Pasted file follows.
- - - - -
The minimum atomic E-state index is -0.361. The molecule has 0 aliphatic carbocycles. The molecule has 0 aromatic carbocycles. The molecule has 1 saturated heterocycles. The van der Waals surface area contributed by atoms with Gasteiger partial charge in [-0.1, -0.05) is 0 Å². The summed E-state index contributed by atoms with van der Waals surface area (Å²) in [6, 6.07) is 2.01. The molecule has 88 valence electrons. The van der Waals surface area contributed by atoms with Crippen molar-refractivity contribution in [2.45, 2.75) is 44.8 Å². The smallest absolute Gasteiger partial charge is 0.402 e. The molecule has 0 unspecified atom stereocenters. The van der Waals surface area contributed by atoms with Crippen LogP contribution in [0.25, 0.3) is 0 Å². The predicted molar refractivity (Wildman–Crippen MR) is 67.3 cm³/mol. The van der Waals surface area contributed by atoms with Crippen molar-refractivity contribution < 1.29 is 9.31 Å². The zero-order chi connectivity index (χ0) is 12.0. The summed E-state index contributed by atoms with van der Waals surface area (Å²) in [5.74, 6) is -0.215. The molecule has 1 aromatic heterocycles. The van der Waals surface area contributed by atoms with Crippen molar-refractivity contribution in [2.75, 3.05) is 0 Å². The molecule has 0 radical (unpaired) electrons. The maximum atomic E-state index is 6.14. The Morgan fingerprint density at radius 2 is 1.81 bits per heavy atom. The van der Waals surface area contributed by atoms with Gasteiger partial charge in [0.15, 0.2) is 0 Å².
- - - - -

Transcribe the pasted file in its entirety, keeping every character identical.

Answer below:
The minimum atomic E-state index is -0.361. The molecule has 0 aliphatic carbocycles. The molecule has 0 aromatic carbocycles. The molecule has 1 saturated heterocycles. The van der Waals surface area contributed by atoms with Gasteiger partial charge in [-0.1, -0.05) is 0 Å². The summed E-state index contributed by atoms with van der Waals surface area (Å²) in [6, 6.07) is 2.01. The molecule has 88 valence electrons. The van der Waals surface area contributed by atoms with Crippen molar-refractivity contribution in [2.45, 2.75) is 44.8 Å². The smallest absolute Gasteiger partial charge is 0.402 e. The molecule has 0 unspecified atom stereocenters. The van der Waals surface area contributed by atoms with Crippen LogP contribution in [0.25, 0.3) is 0 Å². The predicted molar refractivity (Wildman–Crippen MR) is 67.3 cm³/mol. The van der Waals surface area contributed by atoms with Crippen molar-refractivity contribution < 1.29 is 9.31 Å². The zero-order chi connectivity index (χ0) is 12.0. The summed E-state index contributed by atoms with van der Waals surface area (Å²) in [5.74, 6) is -0.215. The molecule has 1 aromatic heterocycles. The van der Waals surface area contributed by atoms with Crippen molar-refractivity contribution in [2.75, 3.05) is 0 Å². The molecule has 0 radical (unpaired) electrons. The maximum atomic E-state index is 6.14. The Morgan fingerprint density at radius 2 is 1.81 bits per heavy atom. The van der Waals surface area contributed by atoms with Gasteiger partial charge in [0.15, 0.2) is 0 Å².